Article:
Gordon made his international debut against Mexico alongside Mariappa, but he's not as lacking in experience as Powell or (to a lesser extent) Woodbine. The center back is of English and Jamaican descent, but was born and raised in Germany and came up through the youth programs of Borussia Dortmund and VfL Bochum. He actually collected a handful of appearances with Dortmund's first teama few years ago, but has since spent most of his time playing in the 2.Bundesliga and is coming off a season starting for 3.Liga champions Karlsruher SC. At 6'4" and with reasonable speed and agility for a center back. Gordon will be the rare CONCACAF player that's as big or bigger than the largest American player. Still, the seam between he and Powell seems like it will be more vulnerable than the corresponding left-sided channel between Mariappa and Woodbine.

The question marks in the midfield come down to whether the 34 year old Hue is up for two huge games in short order (or if Whitmore would prefer a more energetic central midfield regardless of Hue's freshness). If Hue is dropped to the bench, Je-Vaughn Watson of FC Dallas seems more likely to move into the middle than Keammar Daley, who came on for Austin late against Mexico. Damion Williams is also an option centrally, but he'd be a bit redundant playing with Elliott.

If Watson is moved inside, his right midfield spot could go to Jermaine Johnson (who was suspended against Mexico), or Whitmore could move Garath McCleary - one of Jamaica's most recent English-born recruits - out to the right and use Darren Mattocks of the Vancouver Whitecaps wide on the left. That's what Jamaica went with after a 63rd minute double sub designed to add some attacking punch, and given the fact that they've scored just once in the Hex, we could see that from the start. A final, but less likely, solution would be to play Jermaine Beckford up top and use Ryan Johnson as a winger, which we've seen him play on and off throughout his MLS career.

In the early going, Jamaica is likely to stay cautious. Whitmore is keenly aware that his squad is more prone than most to riding waves of emotion, and that cuts both ways. A good start will get the Reggae Boyz confident in their ability to play the US even, while their reaction to Mexico's goal early in the second half on Tuesday was to get frustrated and lose their way in terms of tempo. Perhaps Mexico's greatest tactical victory was when Whitmore removed Austin in an acknowledgement that the game has lost all rhythm. Keammar Daley came on essentially to join Hue in lumping long balls into the box for Beckford, Mattocks, and McCleary to try and win.

It's crucial for the Yanks to be the more composed team throughout, and to stick with the things we do well. Of course, our last trip to Jamaica saw all that go out the window when we couldn't execute anything resembling smart or skillful soccer, so obviously we have to get that side of things right as well. Nevertheless, it's important to keep Jamaica from feeling too confident, because they benefit from that more than most teams do.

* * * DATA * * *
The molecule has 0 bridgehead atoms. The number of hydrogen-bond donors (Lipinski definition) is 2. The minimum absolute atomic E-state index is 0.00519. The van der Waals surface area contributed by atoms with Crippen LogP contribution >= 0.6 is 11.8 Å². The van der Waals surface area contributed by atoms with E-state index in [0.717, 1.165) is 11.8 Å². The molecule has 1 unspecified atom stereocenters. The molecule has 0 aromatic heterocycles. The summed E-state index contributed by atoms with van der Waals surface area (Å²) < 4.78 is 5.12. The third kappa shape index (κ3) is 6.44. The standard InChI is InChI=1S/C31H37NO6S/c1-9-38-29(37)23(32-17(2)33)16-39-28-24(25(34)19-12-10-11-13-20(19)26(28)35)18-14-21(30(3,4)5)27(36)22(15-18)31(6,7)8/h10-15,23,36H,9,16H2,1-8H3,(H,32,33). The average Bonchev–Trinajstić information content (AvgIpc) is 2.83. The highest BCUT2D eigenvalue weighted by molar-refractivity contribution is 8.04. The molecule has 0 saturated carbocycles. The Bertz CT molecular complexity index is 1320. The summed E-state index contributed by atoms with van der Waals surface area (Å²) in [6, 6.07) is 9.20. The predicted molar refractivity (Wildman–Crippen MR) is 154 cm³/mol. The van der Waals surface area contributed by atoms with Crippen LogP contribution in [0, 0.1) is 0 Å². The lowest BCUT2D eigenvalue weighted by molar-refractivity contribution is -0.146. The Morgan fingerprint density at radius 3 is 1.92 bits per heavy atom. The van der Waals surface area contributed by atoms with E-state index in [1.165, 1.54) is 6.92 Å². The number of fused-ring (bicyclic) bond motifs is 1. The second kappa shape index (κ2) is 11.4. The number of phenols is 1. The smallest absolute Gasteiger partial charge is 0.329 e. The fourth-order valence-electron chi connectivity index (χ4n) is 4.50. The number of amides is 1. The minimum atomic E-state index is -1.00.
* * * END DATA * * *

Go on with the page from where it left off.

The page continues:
I've brought up Austin several times, and it's for a reason: He's the best player Jamaica has. However, their reliance on him can be a crutch, because the Reggae Boyz can't keep a rhythm without Austin as the bandleader. If Klinsmann opts for a 4231 again, the central midfield trio of Clint Dempsey, Michael Bradley, and Jermaine Jones will need to compress Austin's space and leave him with no forward options. Deep-lying playmakers are fun to watch, but if they're effectively denied space they end up having to play safe, and that disrupts the offense. Letting Austin play would be a huge mistake, especially since the other central options lack either the skill (Elliott), the patience to not look for killer balls every time (Hue), or the wherewithal to be the focus of the team (Watson).

High pressure will also work against Elliott, who looked distinctly uncomfortable on the ball every time Mexico pressured him. While Elliott is positionally sound in defense and embraces his role as a destroyer who shouldn't linger on the ball, he struggled at times to get himself into spots where he could quickly move the ball once Jamaica had it. Rather than asking one person to hassle Elliott at all times, Klinsmann needs to make clear that this is a group effort. Mexico had several instances where Elliott turned away from the first wave of pressure only to spin towards another approaching player in green.

Anyone who watches MLS knows that Ryan Johnson will run himself into the ground up front, both in pressuring defenders and in trying to hold the ball up to allow the midfield to join him in the attack. Johnson's energy and physical strength are often matched up with good runs off the ball (if Johnson were a better finisher, he'd have made some MLS club millions years ago). Still, the gap between Jamaica's lone striker and their midfield can be their undoing going forward, especially if opposing defenders are anticipating and defending on their toes rather than on their heels. If the American back four can read Jamaica's intentions, Johnson is going to spend a lot of time chasing after lost causes rather than posting up with his foot on the ball.

It's also important for the US to avoid giving up set pieces. Austin already scored direct from one against us, and their corner kicks against Mexico were always their best threat. The Reggae Boyz have size and the right mentality to win aerial battles, and the delivery (often an inswinger, with Austin taking one side and Hue the other) was good enough that Mexico had several loose balls and diving clearances to make as things got dicey. Jamaica's only goal in the Hex came from a header by Elliott on a corner kick.

Summing up, trips to The Office are never easy. That said, it took an abysmal performance and a lack of several key players (Bradley, for example) for the USMNT to lose to Jamaica at the time of their high water mark in this cycle. Jamaica deserves plenty of respect, but at the same time the only player for the home side that could theoretically make the road bench tomorrow would be Austin. If the Yanks can take advantage of the gaps in skill and soccer IQ that should be all over the field, we should be able to force Jamaica to play this game without the confidence that they so desperately rely on.

We may not see Jamaica's best soccer, but we will probably see their most desperate performance. Jamaica is up against the wall right now, and it's always tough to play a team in that spot. If the US defense is tight - think 0-0 at Azteca, not 4-2 vs. Belgium - and the central midfield exerts the control that you'd expect looking at the teams on paper, this is a good opportunity to take advantage of an opponent lacking confidence.